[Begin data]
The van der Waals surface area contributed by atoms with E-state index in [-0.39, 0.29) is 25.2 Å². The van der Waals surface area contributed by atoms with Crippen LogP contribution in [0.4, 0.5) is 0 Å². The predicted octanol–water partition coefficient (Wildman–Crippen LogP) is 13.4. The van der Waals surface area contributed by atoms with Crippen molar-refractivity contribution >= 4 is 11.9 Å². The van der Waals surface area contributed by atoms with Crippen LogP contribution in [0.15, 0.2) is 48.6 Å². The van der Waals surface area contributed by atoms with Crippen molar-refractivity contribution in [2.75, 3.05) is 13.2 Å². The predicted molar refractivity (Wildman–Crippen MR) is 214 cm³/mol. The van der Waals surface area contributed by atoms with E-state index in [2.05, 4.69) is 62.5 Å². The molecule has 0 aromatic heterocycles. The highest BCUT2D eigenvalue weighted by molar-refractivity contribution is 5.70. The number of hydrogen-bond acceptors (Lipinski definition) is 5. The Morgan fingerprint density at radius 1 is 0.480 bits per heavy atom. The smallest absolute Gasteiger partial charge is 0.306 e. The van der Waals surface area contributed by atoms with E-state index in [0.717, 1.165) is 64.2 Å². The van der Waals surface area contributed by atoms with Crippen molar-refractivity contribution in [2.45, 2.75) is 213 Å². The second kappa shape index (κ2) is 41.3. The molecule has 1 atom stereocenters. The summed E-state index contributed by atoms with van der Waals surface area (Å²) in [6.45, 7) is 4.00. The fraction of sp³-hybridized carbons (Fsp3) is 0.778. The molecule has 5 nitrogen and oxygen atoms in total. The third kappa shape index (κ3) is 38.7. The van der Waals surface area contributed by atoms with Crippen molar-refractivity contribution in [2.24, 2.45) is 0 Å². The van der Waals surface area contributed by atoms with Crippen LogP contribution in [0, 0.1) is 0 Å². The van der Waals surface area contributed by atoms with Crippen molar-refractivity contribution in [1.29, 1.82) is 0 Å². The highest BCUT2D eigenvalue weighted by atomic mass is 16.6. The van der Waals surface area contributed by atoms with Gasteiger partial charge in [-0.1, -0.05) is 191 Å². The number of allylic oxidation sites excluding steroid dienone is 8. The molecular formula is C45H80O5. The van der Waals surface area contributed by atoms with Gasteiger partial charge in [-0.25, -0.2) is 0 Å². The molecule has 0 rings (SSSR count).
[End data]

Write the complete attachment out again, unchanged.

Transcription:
The van der Waals surface area contributed by atoms with E-state index in [-0.39, 0.29) is 25.2 Å². The van der Waals surface area contributed by atoms with Crippen LogP contribution in [0.4, 0.5) is 0 Å². The predicted octanol–water partition coefficient (Wildman–Crippen LogP) is 13.4. The van der Waals surface area contributed by atoms with Crippen molar-refractivity contribution >= 4 is 11.9 Å². The van der Waals surface area contributed by atoms with Crippen LogP contribution in [0.15, 0.2) is 48.6 Å². The van der Waals surface area contributed by atoms with Crippen molar-refractivity contribution in [2.75, 3.05) is 13.2 Å². The predicted molar refractivity (Wildman–Crippen MR) is 214 cm³/mol. The van der Waals surface area contributed by atoms with E-state index in [2.05, 4.69) is 62.5 Å². The molecule has 0 aromatic heterocycles. The highest BCUT2D eigenvalue weighted by molar-refractivity contribution is 5.70. The number of hydrogen-bond acceptors (Lipinski definition) is 5. The Morgan fingerprint density at radius 1 is 0.480 bits per heavy atom. The smallest absolute Gasteiger partial charge is 0.306 e. The van der Waals surface area contributed by atoms with E-state index in [0.717, 1.165) is 64.2 Å². The van der Waals surface area contributed by atoms with Crippen molar-refractivity contribution in [2.45, 2.75) is 213 Å². The second kappa shape index (κ2) is 41.3. The molecule has 1 atom stereocenters. The summed E-state index contributed by atoms with van der Waals surface area (Å²) in [6.45, 7) is 4.00. The fraction of sp³-hybridized carbons (Fsp3) is 0.778. The molecule has 5 nitrogen and oxygen atoms in total. The third kappa shape index (κ3) is 38.7. The van der Waals surface area contributed by atoms with Crippen molar-refractivity contribution in [2.24, 2.45) is 0 Å². The van der Waals surface area contributed by atoms with Crippen LogP contribution in [0, 0.1) is 0 Å². The van der Waals surface area contributed by atoms with Crippen molar-refractivity contribution in [1.29, 1.82) is 0 Å². The highest BCUT2D eigenvalue weighted by atomic mass is 16.6. The van der Waals surface area contributed by atoms with Gasteiger partial charge in [-0.1, -0.05) is 191 Å². The number of allylic oxidation sites excluding steroid dienone is 8. The molecular formula is C45H80O5. The van der Waals surface area contributed by atoms with Gasteiger partial charge in [-0.25, -0.2) is 0 Å². The molecule has 0 rings (SSSR count).